support inclusion of children and adults with severe
communication disabilities into communities
In the 15 years of the existence of the CAAC, staff has
trained over 6 400 AAC users, parents, teachers and
therapists in facilitating communication with severe
disabilities. Follow-up visits to contexts confirmed that
the CAAC has reached over 8000 children, youth and adults
through training of families, community leaders and
professionals. Activities include training in communities as
well as five
post-graduate programs in the fields of early childhood
intervention, severe disabilities and AAC.
Leadership and advocacy
The CAAC recently embarked on a national project to
assist youth with severe disabilities in getting access to
communication and information technology, called the
Fofa Project. This project assists young people to
"speak for themselves" and facilitate their access to
The CAAC staff supports people with
their families and professional teams by conducting
consultations where they collaboratively problem-solve
issues related to communication and independent functioning
within the communities.
The CAAC has
open days once a month to provide people with severe
communication problems, their families and professionals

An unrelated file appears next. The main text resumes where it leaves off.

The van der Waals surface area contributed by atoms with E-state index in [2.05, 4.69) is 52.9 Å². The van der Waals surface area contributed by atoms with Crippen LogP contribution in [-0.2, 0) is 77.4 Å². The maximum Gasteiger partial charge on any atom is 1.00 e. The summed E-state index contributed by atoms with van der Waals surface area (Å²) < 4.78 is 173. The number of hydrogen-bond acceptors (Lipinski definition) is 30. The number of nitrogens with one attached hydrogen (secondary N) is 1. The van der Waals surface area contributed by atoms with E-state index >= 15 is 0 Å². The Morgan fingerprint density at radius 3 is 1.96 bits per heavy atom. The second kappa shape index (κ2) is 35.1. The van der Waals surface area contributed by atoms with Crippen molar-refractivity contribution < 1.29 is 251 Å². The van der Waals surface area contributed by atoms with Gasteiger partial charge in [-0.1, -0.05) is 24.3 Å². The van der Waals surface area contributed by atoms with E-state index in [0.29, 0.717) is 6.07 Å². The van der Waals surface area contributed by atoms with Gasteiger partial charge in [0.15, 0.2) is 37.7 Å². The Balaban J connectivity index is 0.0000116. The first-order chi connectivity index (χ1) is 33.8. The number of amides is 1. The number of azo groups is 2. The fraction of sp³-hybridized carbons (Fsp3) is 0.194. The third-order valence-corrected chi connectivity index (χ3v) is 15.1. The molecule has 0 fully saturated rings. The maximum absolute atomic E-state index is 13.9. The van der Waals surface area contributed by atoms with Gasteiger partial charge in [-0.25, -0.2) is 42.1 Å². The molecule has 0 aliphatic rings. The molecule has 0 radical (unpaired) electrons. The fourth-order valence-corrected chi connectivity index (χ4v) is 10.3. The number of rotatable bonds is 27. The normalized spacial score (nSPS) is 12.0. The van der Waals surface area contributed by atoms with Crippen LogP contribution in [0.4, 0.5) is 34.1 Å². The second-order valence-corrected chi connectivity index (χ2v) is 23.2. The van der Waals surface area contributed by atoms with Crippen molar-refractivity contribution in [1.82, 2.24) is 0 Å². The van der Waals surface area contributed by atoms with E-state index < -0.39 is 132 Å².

with the opportunity to be exposed to current high and low
technology solutions for people with little or no functional
The CAAC staff and students are engaged on an ongoing
basis in research in the fields of AAC, severe disabilities
and early childhood intervention
We impact the lives of individuals and families by
multi-professional training and research in:
- AAC and severe disabilities
- Early childhood intervention
- Technologies for communication
- Policy implementation
- New sights, new thoughts, new questions
- If it is worth doing, it is worth doing well
- Diverse individuals, collective strength
- Authenticity, integrity, accountabilty
The Centre for AAC regards the following as major
priorities in terms of intervention and rehabilitation:
Centre for Augmentative and
Fax:+27 012 420-4389
E-mail:Prof. E Alant
Centre for Augmentative and
University of Pretoria
Cnr of Lynwood and Roper Street